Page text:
In the future, batteries in devices such as mobile phones and laptops in the EU must be able to be exchanged and replaced by private individuals themselves. This is part of new EU guidelines that negotiators in the European Parliament and the EU states agreed on Friday evening. According to the EU Parliament, it will take three and a half years from the entry into force of the new EU law until the rules for replacing batteries apply. This comes after Parliament and EU countries have formally endorsed the compromise, which is considered a formality and usually takes a few weeks.
"The only exceptions are devices that are mainly used in wet environments," said Green MEP Malte Gallée. Also excluded from the rules are devices that could cause safety problems when replaced by consumers, as well as professional medical devices.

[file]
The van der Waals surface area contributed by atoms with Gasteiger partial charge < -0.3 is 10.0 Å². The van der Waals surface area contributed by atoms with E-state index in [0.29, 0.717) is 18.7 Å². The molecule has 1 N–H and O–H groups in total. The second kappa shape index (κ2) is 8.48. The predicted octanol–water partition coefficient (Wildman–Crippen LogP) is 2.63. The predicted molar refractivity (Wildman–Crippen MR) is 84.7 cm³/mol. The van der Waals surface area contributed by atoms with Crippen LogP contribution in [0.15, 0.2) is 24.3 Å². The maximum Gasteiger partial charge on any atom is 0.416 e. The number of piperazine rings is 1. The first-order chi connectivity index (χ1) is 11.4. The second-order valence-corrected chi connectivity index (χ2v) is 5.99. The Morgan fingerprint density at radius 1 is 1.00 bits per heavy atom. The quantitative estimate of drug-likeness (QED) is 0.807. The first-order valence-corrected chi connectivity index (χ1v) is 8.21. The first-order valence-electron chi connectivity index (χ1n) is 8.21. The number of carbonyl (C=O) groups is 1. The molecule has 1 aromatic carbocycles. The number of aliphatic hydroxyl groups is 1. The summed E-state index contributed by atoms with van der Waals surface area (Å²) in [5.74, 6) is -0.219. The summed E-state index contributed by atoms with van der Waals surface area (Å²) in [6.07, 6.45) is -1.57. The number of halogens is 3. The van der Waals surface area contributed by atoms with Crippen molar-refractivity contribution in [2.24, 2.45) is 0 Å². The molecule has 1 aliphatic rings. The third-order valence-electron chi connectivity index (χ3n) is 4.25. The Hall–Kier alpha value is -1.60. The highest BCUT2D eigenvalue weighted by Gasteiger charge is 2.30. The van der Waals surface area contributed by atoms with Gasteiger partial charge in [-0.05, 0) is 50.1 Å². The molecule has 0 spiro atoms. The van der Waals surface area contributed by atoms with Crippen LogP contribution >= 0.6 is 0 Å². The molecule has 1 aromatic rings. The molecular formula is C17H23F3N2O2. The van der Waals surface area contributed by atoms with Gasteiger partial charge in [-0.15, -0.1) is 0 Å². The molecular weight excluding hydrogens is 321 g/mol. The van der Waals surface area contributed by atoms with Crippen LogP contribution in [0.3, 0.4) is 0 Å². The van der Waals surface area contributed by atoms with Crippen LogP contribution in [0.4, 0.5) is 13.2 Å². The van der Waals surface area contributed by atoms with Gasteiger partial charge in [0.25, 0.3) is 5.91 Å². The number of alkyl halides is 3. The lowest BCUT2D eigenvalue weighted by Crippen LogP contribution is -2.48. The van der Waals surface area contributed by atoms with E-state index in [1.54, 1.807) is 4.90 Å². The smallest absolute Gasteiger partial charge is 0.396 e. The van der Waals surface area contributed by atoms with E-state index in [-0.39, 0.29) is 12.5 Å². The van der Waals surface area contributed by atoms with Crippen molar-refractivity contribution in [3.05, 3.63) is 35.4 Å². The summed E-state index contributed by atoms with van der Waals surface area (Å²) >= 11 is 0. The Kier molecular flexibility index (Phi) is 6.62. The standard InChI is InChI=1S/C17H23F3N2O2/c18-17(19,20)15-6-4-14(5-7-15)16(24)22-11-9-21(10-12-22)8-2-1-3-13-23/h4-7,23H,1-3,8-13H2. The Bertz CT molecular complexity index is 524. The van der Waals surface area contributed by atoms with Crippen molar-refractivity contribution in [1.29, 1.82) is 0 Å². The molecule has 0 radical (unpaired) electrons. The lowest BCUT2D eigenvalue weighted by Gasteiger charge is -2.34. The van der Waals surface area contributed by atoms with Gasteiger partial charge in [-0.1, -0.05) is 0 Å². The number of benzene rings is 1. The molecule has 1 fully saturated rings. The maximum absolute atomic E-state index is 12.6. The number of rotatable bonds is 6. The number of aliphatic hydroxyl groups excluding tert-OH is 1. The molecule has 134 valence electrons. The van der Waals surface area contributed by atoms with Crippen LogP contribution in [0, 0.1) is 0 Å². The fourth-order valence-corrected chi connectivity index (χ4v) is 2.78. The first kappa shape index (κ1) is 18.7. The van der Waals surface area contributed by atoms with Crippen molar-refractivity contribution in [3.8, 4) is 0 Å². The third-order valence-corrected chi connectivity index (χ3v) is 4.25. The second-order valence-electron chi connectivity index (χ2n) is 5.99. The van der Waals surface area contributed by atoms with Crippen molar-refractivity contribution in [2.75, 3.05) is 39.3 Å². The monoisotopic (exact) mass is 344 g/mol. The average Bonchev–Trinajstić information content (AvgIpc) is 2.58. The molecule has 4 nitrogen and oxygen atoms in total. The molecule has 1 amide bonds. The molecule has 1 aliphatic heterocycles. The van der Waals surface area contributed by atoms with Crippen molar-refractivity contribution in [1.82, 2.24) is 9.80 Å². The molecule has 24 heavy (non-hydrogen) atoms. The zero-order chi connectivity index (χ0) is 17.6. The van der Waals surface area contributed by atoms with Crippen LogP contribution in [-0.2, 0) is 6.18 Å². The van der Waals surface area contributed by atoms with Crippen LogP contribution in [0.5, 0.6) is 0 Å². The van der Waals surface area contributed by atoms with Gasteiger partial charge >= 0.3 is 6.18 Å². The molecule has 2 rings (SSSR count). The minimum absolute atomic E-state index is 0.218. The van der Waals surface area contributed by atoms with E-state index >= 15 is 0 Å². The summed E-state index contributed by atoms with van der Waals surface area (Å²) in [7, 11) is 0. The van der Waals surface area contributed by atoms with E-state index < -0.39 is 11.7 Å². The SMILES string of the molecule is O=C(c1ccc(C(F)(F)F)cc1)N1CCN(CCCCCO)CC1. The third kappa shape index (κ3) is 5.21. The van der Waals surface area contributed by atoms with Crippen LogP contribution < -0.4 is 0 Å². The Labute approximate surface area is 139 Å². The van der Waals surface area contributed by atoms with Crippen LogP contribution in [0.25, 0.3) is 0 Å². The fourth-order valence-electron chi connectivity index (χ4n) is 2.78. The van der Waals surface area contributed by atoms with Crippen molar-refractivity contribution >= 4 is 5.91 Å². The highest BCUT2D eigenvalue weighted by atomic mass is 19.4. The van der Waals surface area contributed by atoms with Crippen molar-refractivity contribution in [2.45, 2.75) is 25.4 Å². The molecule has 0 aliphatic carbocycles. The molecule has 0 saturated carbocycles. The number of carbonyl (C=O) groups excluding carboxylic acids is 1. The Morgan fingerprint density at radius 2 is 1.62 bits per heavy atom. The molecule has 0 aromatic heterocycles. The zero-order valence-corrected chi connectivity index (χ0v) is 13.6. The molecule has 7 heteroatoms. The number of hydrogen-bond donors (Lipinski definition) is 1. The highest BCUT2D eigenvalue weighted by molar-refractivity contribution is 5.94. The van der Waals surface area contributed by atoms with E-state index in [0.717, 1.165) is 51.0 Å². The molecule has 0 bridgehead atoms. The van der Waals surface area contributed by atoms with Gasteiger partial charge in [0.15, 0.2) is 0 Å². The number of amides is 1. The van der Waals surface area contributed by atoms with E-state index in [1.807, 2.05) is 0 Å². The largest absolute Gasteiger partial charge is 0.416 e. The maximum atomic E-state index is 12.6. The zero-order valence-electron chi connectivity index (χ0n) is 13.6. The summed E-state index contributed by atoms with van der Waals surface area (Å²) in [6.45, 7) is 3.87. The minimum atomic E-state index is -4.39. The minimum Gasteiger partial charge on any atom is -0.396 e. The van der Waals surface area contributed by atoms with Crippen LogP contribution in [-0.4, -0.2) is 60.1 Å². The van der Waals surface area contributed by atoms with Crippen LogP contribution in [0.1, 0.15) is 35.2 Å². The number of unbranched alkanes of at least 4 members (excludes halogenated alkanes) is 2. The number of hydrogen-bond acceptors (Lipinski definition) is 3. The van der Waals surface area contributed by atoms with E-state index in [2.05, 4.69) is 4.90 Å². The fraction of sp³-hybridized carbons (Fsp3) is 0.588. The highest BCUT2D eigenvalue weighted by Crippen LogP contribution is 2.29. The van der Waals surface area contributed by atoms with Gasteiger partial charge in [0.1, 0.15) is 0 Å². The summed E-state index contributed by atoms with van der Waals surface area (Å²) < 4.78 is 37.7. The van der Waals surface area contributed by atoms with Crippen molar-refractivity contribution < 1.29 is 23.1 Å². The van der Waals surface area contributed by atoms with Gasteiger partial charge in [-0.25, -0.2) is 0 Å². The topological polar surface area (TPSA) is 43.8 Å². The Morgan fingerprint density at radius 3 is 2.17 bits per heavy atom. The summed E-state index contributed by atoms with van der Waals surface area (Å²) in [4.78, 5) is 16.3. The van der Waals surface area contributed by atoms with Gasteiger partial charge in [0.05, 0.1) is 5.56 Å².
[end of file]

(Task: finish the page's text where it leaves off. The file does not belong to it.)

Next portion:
The deal goes back to a proposal by the EU Commission that the authority presented in December 2020. From raw material extraction to recycling, batteries in the EU are to become more environmentally friendly. The aim is also to extend the life of the batteries and to comply with social and ecological standards when extracting important raw materials such as lithium or cobalt.
EU Industry Commissioner Thierry Breton emphasized that batteries are of central importance for electromobility. Demand will increase more than tenfold by 2030.
The new requirements also include minimum collection targets for different types of batteries. In addition, minimum amounts of recovered cobalt, lead, lithium and nickel from production and consumer waste must be reused in new batteries in the future. By the end of 2030, the EU Commission will also investigate whether batteries that cannot be recharged should no longer be used.